MINOT, N.D. — A group of Republicans aligned with the Bastiat Caucus, including four NDGOP district chairs from the Minot area, are holding a rally in Bismarck at the beginning of next week's special session.
The event is aimed at pushing the raft of anti-vax and culture war bills introduced by Bastiat lawmakers.
Among the speakers will be Rep. Jeff Hoverson, a Republican from Minot who recently made headlines after an altercation with airport security at the Minot International Airport that got him barred from boarding his flight.
The North Dakota folks involved claim the rally is something they've organized, but according to the fine reporting of Michelle Griffith, the application to hold the event on the capitol grounds was not filed by anyone local.
It was actually filed by some dude from Ohio who was subpoenaed by Congress in connection to the violent Jan. 6 riot in Washington, D.C.
"The application for the 'We The People' rally was submitted by a city councilman from Shelby, Ohio, Nathan Martin, who is also a member of the organization America Restored," Griffith reports. "Martin was reportedly subpoenaed by the U.S. House of Representatives Jan. 6 committee for his alleged affiliation with 'Stop the Steal,' a group that is connected to rallies that occurred on or near the U.S. Capitol on Jan. 6."
I'm as confused as you are, and the digging I've done doesn't make things any clearer.
According to a March 2021 filing with the Florida Secretary of State, the president of America Restored is a Bismarck woman named Tomi Collins. Her LinkedIn profile says she attended the University of Mary and Bismarck State College and lists her current occupation as the executive director of America Restored.
The treasurer of the group, per the same filing, is Alexandria Splonskowski, wife of Bismarck city council member Mark Splonskowski, who is himself has been an outspoken opponent of masking during the pandemic who promoted vitamin D as a "scientifically proven" way to prevent COVID-19 deaths.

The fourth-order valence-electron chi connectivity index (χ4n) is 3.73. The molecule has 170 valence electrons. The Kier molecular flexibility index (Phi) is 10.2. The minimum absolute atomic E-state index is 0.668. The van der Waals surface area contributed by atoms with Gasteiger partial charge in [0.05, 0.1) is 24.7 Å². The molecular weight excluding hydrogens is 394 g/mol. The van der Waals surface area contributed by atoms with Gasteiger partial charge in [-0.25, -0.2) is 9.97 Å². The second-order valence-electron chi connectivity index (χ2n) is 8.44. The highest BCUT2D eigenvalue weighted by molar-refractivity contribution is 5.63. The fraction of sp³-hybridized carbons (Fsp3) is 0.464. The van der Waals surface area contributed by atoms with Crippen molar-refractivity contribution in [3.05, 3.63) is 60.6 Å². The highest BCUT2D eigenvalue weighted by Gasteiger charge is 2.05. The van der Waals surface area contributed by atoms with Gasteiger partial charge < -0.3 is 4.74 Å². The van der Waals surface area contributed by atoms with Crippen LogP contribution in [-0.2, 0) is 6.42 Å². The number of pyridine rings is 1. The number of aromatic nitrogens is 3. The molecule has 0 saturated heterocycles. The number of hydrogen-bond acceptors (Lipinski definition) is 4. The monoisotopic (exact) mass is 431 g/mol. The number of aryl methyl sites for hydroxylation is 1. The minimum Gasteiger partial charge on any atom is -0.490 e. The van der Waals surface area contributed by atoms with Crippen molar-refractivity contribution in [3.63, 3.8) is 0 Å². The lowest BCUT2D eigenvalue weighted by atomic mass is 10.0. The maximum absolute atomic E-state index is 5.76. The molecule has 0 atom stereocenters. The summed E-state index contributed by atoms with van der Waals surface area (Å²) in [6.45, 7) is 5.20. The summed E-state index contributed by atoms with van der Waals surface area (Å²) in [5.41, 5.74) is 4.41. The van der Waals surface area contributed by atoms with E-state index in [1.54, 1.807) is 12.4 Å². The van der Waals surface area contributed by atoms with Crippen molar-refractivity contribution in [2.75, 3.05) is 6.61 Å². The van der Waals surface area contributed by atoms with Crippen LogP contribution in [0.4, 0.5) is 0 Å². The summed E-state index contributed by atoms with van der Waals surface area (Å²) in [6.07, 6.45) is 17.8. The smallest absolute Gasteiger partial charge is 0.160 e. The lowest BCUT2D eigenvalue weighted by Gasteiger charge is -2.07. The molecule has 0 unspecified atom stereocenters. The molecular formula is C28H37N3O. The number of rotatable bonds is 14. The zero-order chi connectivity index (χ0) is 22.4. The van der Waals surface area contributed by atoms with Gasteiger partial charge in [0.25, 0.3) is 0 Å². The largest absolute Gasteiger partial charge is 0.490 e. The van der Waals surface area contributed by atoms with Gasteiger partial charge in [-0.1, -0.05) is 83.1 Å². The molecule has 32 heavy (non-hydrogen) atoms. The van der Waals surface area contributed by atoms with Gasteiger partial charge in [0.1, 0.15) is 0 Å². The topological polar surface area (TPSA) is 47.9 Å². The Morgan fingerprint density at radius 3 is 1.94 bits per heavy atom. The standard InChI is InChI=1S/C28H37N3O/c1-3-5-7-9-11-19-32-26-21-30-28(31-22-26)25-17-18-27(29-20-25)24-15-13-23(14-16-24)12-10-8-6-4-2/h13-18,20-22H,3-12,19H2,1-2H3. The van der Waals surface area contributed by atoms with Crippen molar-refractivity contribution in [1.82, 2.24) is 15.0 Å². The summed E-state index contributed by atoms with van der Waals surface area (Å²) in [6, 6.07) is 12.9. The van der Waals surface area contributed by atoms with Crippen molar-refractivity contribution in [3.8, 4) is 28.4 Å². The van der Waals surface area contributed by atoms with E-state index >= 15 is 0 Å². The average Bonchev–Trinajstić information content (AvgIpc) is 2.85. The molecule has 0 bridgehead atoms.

(Please talk to your doctor if you're concerned about COVID-19 and don't take medical advice from a politician.)
Martin, who pulled the aforementioned permit, is listed as the vice president of the group.
The address listed for the group is the Orange Lake Civic Center, a building in Lagos, Florida, which is also, according to the filings, home to the National Center for Life and Liberty, Inc. as well as an organization called All Pro Pasters International.
That former group, along with a man named David C. Gibbs III, is listed with the State of Florida as the registered agent for America Restored. Gibbs is the president and general counsel of the NCLL, described in his online bio as "a legal ministry that protects the rights of churches and Christian organizations nationwide, with offices in California, Florida, North Carolina, and Texas."
Meanwhile, the website for America Restored doesn't tell us much, though it does promote Frank, a website owned by election conspiracy theorist and pillow impresario Mike Lindell that is supposed to be some sort of an alternative to more mainstream social media platforms.
America Restored also promoting a recall for Rep. Rusty Bowers on its website. He's a Republican and Speaker of the House in Arizona. His sin, in the eyes of this group, is refusing to call a special session to audit that state's election results.
That should give you a flavor of what America Restored is all about.
But let's bring things back to the impending rally in Bismarck.
We're being led to believe that this is the work of local activists, but there's clearly some money behind the effort. According to Griffith's report, organizers have purchased, "3,000 T-shirts to hand out to attendees, plan to have their own security guards present and rent about 40 porta-potties for the rally."
Buses have been hired to bring people from Minot and Tioga to the event.
That's thousands and thousands of dollars worth of expenditures. According to BigRentz.com, the average cost to rent a porta potty is around $150 per unit (that's a weekly rate but the bulk of the cost comes from setting the units up and taking them away). Basic custom T-shirts are going to cost about $5 each when ordered in bulk.
If we use those estimates, and the numbers volunteered by the event organizers, we're talking about $6,000 for toilets and about $15,000 for T-shirts before we even get to the other costs, which would include the buses.
Even if the actual cost is half of what I'm estimating, we're in the ballpark of $10,000 for T-shirts and toilets at an event that, again, is supposedly put on by local people but has these mysterious ties to activists in other states.
The intent of this folderol is to pressure North Dakota's lawmakers into advancing the Bastiat Caucus bills. Given that, don't the organizers of this event owe us some explanations?
Where is the money coming from? Why is this Florida group involved?
North Dakotans deserve to know.
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Rob Port, founder of SayAnythingBlog.com, is a Forum Communications commentator. Reach him on Twitter at @robport or via email at firstname.lastname@example.org.